PROMOTING ACCESS TO AFRICAN RESEARCH

Ghana Journal of Agricultural Science

Log in or Register to get access to full text downloads.

Remember me or Register



Growth and reproductive performance of West African dwarf goats at the Animal Research Institute, Katamanso Station

R. A. Ayizanga, P. K. M. Tecku, F. Y. Obese

Abstract


A study was conducted to evaluate the growth and reproductive performance of the West African Dwarf goat using records kept at the Animal Research Institute, Katamanso Station from 2004 to 2012. The liveweights and growth rates were adjusted for differences in the age of animal at time of weighing. The effect of sex of kid, year of birth, season of birth, parity and type of birth on the growth and reproductive parameters were analysed using the General Linear Model procedure of SAS. The birth weight of kids averaged 1.15 kg with 1.25 kg for males being significantly (p < 0.05) higher than 1.12 kg for females. Pre-weaning growth rate averaged 35.78 g/day and was significantly (p < 0.05) affected by type of birth. Single born kids (44.73 g/day) had a higher preweaning growth rate than the twins (35.59 g/day) and triplets (30.73 g/day). Weaning weight at 120 days averaged 5.44 kg and was not significantly (p > 0.05) affected by any of the factors examined in this study except type of birth. Singles weighed heavier than the twins and triplets (6.63 kg versus 5.49 kg and 4.75 kg) respectively. Post weaning daily gain averaged 26.49 g. Year of birth significantly (p < 0.05) affected post weaning growth rate. Season of birth, type of birth and sex of kid did not significantly affect the post weaning growth rate. Yearling weight averaged 12.24 kg and was significantly (p < 0.05) affected by year and season of birth. The overall kidding interval averaged 247 days and was not affected by year of birth, season of birth and type of birth. However, parity had a significant (p < 0.05) effect on kidding interval as primiparous does had a longer interval than multiparous does. The age at first kidding for the does averaged 418 days.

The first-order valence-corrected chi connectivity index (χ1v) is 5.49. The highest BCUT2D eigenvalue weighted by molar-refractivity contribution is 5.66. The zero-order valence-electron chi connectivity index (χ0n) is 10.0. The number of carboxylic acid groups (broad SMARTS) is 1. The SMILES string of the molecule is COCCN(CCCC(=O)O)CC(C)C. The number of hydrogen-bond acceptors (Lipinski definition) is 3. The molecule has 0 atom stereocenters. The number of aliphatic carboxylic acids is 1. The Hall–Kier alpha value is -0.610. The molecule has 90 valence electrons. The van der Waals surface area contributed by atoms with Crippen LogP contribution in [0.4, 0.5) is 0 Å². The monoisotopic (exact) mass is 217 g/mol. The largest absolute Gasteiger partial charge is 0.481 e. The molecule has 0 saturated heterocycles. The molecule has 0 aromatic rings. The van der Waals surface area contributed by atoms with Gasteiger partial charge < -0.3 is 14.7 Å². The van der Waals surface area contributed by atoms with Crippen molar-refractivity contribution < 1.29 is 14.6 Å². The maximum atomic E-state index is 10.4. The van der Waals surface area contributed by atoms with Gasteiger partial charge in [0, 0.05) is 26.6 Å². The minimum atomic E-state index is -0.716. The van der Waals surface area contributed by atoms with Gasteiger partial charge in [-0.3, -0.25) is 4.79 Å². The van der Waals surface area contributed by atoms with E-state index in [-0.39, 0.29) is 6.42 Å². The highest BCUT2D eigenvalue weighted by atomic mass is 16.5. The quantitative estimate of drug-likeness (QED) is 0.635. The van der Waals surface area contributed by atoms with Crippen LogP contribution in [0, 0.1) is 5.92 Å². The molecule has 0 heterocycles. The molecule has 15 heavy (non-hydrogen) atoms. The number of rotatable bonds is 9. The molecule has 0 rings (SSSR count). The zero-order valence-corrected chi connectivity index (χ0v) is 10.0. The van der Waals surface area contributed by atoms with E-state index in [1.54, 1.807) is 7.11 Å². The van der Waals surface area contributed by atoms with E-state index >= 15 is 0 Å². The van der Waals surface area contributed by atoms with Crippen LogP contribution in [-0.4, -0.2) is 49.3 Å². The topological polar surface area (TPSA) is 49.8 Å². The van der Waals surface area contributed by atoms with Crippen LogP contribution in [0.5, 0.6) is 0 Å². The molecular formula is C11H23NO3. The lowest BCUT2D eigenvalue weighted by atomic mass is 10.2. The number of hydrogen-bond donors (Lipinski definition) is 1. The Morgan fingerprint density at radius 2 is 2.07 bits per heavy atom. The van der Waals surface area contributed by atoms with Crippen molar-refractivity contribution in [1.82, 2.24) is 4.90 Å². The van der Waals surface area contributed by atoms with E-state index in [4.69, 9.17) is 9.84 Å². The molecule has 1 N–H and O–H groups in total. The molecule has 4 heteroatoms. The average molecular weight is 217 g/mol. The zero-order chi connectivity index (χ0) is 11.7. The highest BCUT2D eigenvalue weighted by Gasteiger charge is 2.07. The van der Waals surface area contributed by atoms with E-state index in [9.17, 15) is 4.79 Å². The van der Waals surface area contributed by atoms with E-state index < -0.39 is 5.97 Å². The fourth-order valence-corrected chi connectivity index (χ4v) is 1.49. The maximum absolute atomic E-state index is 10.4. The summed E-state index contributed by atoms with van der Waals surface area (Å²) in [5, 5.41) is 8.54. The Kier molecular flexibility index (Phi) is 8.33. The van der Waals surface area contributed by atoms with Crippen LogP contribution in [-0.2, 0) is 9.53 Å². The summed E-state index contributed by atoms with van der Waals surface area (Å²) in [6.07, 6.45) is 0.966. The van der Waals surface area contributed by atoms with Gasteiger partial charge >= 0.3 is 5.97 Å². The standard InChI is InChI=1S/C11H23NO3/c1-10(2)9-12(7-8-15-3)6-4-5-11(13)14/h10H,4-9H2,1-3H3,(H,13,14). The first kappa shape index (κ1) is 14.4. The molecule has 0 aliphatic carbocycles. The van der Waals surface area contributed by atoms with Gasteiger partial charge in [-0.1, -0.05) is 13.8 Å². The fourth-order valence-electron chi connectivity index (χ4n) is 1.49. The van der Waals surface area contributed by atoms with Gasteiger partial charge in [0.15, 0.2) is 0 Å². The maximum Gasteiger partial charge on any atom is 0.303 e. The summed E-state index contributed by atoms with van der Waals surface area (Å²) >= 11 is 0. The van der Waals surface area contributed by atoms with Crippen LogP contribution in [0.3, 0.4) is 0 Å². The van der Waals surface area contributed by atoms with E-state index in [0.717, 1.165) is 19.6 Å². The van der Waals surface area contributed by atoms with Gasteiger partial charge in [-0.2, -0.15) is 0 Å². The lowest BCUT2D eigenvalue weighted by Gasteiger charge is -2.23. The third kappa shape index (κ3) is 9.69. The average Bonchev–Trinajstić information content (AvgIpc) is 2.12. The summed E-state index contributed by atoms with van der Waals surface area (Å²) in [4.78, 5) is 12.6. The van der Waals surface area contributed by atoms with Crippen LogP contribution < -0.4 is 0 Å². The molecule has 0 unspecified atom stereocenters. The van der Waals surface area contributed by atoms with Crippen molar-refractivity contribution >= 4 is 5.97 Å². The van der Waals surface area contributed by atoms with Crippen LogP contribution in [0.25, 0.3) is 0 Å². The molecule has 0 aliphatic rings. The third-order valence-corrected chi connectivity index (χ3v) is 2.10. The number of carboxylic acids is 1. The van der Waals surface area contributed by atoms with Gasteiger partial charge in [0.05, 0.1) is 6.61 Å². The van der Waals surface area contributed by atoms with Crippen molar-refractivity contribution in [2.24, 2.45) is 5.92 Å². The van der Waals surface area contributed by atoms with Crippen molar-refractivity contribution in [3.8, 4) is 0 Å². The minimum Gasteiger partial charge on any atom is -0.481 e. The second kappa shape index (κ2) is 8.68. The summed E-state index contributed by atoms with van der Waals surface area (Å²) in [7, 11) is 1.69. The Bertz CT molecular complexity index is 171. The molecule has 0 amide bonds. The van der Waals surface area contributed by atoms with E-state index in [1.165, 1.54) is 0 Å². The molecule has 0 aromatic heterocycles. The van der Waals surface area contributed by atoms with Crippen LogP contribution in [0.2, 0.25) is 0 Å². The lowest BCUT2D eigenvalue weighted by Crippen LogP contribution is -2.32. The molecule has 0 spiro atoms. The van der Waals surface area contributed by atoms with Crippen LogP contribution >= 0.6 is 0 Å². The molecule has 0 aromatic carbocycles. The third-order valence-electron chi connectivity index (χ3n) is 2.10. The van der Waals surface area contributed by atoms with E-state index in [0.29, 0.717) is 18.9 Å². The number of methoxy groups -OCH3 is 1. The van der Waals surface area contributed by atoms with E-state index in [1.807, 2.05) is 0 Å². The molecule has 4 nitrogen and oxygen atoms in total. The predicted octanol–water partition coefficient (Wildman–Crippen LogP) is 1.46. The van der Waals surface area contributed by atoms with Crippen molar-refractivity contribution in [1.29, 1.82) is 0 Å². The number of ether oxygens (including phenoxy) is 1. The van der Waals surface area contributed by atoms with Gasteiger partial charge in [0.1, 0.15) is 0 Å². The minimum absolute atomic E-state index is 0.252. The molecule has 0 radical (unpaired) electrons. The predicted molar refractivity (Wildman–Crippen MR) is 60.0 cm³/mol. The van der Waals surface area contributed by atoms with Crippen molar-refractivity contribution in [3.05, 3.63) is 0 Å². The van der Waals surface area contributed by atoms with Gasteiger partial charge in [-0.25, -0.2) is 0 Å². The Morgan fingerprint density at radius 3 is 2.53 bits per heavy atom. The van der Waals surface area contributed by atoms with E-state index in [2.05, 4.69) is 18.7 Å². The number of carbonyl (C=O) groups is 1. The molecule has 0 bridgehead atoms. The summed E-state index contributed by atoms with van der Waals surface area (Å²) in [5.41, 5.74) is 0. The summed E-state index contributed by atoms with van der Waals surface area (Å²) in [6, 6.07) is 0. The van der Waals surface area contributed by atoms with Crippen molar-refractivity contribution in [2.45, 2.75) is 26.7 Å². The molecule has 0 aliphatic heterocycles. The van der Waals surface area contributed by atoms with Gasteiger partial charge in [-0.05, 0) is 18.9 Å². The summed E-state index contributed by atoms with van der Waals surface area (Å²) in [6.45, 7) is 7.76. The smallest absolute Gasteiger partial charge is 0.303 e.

AJOL African Journals Online